We drove south on Hwy. 45 as road crews worked on the beginning steps of making it into a four-lane divided highway instead of the two-lane track it had always been.
Still in the early months of becoming a teenager, I rode in the baby blue Dodge Coronet sedan. I don’t recall who was driving, but I remember the other passengers — our family mutts, Poochie and Plato. The dogs were a German Shepherd-something-or-’nother mix named after my brother’s first puppy and a Feist-Border Collie mix named for his persistent serious demeanor.
There were no issues with the pets on the hours-long drive that I recall, but I remember how they perked up as we slowed to turn in at our new home. It certainly wasn’t the first time we had slowed down or turned, but maybe they sensed the journey was almost over, or felt our excitement and shared it.
We drove through Natchez — six of us and the pit bull mix named Woody — headed toward our new home in Louisiana. We looked for any good spot of grass on the side of the road we could let Woody visit and not cause problems for anyone. We finally found a grassy spot between two businesses that were closed and Woody wasted no time marking it.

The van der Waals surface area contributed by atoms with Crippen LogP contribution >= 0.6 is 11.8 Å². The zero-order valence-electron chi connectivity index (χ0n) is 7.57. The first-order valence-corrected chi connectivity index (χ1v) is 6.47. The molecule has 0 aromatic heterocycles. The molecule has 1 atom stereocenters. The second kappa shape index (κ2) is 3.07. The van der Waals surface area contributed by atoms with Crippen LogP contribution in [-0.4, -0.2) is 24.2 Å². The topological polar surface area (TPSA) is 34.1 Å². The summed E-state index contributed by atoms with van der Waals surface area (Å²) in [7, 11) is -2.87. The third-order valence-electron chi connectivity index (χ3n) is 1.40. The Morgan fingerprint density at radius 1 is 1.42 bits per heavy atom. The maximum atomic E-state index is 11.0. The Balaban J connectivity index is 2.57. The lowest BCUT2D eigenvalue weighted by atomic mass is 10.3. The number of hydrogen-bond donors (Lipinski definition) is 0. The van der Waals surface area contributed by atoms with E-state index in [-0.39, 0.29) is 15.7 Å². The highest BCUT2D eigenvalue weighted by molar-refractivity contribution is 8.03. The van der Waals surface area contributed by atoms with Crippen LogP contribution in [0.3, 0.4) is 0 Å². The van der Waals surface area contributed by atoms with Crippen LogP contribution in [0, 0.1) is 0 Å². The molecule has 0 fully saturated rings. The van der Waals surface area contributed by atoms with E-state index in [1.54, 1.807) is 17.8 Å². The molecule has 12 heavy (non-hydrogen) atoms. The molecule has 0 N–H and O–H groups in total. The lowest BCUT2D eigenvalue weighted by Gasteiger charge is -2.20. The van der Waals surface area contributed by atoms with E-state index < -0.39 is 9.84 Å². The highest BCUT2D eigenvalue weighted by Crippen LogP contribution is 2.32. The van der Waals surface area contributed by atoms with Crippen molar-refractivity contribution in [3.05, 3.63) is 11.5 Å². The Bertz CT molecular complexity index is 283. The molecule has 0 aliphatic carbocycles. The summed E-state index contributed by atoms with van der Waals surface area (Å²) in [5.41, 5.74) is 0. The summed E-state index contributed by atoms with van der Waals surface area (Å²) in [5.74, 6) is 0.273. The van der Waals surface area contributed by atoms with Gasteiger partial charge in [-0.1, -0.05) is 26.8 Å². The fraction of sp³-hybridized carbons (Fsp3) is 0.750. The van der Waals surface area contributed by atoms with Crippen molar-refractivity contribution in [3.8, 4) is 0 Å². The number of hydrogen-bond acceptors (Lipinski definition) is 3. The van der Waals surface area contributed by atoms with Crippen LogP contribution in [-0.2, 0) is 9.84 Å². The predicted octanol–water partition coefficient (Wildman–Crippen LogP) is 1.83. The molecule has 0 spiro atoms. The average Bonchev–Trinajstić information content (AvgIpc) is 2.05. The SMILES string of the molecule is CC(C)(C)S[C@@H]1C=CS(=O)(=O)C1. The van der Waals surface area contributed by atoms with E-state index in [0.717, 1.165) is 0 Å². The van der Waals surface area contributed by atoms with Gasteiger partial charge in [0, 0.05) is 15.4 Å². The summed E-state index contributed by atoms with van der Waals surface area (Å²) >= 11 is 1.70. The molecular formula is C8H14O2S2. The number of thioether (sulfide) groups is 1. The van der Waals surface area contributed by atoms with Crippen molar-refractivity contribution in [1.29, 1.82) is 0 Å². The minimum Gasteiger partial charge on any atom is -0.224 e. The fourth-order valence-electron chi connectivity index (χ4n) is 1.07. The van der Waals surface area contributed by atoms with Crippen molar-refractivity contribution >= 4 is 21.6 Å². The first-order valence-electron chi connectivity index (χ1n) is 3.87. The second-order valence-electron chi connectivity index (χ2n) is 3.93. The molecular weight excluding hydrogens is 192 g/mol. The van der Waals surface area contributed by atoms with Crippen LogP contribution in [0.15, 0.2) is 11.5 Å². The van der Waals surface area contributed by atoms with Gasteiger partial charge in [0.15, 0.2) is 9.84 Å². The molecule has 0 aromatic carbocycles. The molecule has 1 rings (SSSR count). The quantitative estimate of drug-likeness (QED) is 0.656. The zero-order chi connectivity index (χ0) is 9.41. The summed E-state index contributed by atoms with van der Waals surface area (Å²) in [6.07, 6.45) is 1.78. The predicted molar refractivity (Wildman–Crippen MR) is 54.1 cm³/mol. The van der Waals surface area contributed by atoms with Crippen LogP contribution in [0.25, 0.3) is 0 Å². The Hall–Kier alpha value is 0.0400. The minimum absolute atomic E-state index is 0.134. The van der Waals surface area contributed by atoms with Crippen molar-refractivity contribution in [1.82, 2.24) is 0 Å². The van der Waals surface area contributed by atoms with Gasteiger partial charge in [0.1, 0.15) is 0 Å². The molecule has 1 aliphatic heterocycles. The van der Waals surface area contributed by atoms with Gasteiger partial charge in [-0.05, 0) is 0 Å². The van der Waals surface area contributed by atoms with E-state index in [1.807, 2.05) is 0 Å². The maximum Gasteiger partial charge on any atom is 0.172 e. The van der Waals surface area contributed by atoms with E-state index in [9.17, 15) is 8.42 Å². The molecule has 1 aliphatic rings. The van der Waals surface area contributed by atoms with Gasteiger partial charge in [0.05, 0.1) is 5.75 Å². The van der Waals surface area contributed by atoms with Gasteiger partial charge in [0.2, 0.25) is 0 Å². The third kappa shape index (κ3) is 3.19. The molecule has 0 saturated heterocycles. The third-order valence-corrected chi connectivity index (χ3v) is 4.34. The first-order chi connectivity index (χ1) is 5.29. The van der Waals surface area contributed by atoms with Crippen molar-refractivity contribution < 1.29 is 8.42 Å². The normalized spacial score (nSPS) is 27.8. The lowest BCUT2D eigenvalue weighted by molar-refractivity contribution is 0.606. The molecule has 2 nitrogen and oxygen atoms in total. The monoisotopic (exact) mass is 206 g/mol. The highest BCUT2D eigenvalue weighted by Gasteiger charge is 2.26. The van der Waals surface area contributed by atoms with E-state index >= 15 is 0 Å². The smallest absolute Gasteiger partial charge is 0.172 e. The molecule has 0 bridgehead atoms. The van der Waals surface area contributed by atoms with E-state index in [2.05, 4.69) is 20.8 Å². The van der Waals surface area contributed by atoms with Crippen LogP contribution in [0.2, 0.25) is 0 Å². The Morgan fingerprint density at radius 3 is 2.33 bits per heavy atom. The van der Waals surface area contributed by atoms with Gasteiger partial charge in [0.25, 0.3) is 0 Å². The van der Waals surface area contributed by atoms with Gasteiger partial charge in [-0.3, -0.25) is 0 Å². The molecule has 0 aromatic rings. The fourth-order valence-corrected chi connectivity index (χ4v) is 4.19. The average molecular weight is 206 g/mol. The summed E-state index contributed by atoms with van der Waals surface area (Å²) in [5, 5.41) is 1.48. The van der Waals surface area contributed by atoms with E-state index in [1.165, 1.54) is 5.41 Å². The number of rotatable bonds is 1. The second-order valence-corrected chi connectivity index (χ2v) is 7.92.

We loaded back up and pulled back over at Taco Bell to grab lunch and let the humans among us visit a restroom. My youngest son stayed outside with Woody while we got food for him (the son — wouldn’t want to feed tacos to a dog on a driving trip, for sure). The two sat on a grassy spot between trees at the parking lot’s edge, one of them with a mournful look like he didn’t want to ride in a moving kennel anymore that day, and the other panted and wagged his tail. It was that son’s birthday and he was not happy we were spending it moving. We made sure to have a party with his friends before we left, but I think it was more than just not getting to “do something” on the day of his birthday — it was leaving behind friends and a house he’d known since he was just 5.
I like to think Woody helped make the transition better — for all of us.
We loaded up in three vehicles to move my future wife and daughter from the Coast to Central Mississippi — the two of them, my two sons, two cats and a Dachshund, and me. Maggie, the wiener dog, rode with her “momma” and the cats rode with me in the moving van. I quickly found out why one was named Gabby — though beautiful, she would not shut up and was very loud — and why the other one, named Jason, should have been named Gassy. I honestly thought I was going to get sick.
It’s usually the dog that rides in a vehicle with its head out the window and tongue flapping in the breeze. Fun fact: You can still drive a vehicle with your own head out the window, tongue flapping in a similar manner as you try not to lose your late-night Subway dinner.
Each of these animals — and others — made transitions easier for us over the years, allowing us to keep a sense of “home” as we moved to different living shelters, whether they were houses, an RV or anything else with a roof and walls. They were part of our family, and family does that for you, helps you feel safe and connected even when the rest of your view has changed completely.
And that’s a good thing, because every day is some type of moving day.